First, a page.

• GLBTQ survivors may feel punished for acting outside of society’s prescribed gender roles. This may increase the amount of shame that they feel as a result of an assault.
  • GLBTQ survivors may be reluctant to tell family and friends who do not approve of their sexuality and/or gender expression.  They may fear that it will only reinforce negative stereotypes.
  • GLBTQ survivors may have privacy concerns within their GLBTQ community.  Particularly with small and tight-knit communities, they may be reluctant to tell others about an assault or an abusive relationship, fearing that everyone will know.
  • GLBTQ survivors may lack support from their communities.  This refers not only to the community at large, but also from the GLBTQ community itself. GLBTQ community members may not want to admit that there is sexual assault and domestic violence within the community for fear that it will only perpetuate stereotypes about GLBTQ people.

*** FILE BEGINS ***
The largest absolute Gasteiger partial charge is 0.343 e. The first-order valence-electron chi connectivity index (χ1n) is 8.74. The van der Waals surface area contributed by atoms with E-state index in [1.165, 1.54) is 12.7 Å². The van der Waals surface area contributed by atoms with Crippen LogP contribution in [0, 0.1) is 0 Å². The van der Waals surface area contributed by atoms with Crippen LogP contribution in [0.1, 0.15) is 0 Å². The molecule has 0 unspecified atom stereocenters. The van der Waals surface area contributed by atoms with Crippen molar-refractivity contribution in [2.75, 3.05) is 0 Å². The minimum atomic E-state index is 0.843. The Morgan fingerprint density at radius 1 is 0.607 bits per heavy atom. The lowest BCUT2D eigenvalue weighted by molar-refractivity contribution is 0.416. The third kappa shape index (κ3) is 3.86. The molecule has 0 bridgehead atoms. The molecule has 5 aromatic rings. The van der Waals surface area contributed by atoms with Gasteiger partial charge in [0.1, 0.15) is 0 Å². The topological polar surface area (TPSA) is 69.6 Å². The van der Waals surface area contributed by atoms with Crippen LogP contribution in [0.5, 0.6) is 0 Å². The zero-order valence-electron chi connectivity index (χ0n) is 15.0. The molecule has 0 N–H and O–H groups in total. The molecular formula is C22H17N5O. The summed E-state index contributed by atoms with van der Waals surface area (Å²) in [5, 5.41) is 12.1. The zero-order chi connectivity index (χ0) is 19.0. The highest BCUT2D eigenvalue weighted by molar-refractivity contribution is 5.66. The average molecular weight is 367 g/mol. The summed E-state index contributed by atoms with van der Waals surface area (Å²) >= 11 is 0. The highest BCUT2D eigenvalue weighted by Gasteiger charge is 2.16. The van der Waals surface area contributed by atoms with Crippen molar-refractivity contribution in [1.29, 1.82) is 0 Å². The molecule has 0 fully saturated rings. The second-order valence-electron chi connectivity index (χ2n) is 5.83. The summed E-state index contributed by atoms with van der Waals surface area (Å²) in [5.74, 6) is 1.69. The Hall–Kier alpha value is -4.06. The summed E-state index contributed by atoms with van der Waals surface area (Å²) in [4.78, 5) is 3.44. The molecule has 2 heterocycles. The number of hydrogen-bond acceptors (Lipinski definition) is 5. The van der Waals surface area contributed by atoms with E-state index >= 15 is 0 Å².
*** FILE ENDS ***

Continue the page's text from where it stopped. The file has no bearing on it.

• There is often heterosexism and homophobia in the systems that are designed to help survivors.  This can mean overt discrimination against GLBTQ survivors, or it can be the assumption that all survivors are heterosexual. The legal system may also be discriminatory and may not even recognize same-sex assault.


Gay or Bisexual Men

  • May tie the assault to his sexual orientation and view this as deserved in some way or a punishment.
  • May be reluctant to report due to the potential backlash on the GLBTQ community and enhanced homophobia. He may also be worried about being treated insensitively by law enforcement or health care professionals.
  • May have experienced particularly severe and damaging violence if this was a hate crime.
  • May well feel targeted and less safe within his community if the assault was perpetrated by another gay man.
  • May worry he is broadcasting his “secret sexual identity” to others if he is not yet out of the closet.